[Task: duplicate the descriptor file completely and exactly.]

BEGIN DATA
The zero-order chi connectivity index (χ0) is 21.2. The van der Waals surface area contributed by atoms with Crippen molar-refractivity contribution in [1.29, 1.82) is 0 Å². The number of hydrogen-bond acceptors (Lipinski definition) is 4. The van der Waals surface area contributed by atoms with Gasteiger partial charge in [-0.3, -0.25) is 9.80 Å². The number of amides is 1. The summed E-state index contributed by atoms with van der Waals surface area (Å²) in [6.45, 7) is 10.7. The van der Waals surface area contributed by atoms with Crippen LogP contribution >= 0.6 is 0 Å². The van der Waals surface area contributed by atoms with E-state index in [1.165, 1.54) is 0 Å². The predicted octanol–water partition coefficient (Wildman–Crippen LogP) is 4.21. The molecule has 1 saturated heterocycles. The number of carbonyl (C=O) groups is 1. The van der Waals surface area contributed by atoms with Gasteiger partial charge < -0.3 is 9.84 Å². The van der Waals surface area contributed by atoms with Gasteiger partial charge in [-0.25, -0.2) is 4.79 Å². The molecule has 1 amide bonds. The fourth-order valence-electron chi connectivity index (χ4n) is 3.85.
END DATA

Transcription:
The zero-order chi connectivity index (χ0) is 21.2. The van der Waals surface area contributed by atoms with Crippen molar-refractivity contribution in [1.29, 1.82) is 0 Å². The number of hydrogen-bond acceptors (Lipinski definition) is 4. The van der Waals surface area contributed by atoms with Gasteiger partial charge in [-0.3, -0.25) is 9.80 Å². The number of amides is 1. The summed E-state index contributed by atoms with van der Waals surface area (Å²) in [6.45, 7) is 10.7. The van der Waals surface area contributed by atoms with Crippen LogP contribution >= 0.6 is 0 Å². The van der Waals surface area contributed by atoms with E-state index in [1.165, 1.54) is 0 Å². The predicted octanol–water partition coefficient (Wildman–Crippen LogP) is 4.21. The molecule has 1 saturated heterocycles. The number of carbonyl (C=O) groups is 1. The van der Waals surface area contributed by atoms with Gasteiger partial charge < -0.3 is 9.84 Å². The van der Waals surface area contributed by atoms with Gasteiger partial charge in [-0.25, -0.2) is 4.79 Å². The molecule has 1 amide bonds. The fourth-order valence-electron chi connectivity index (χ4n) is 3.85.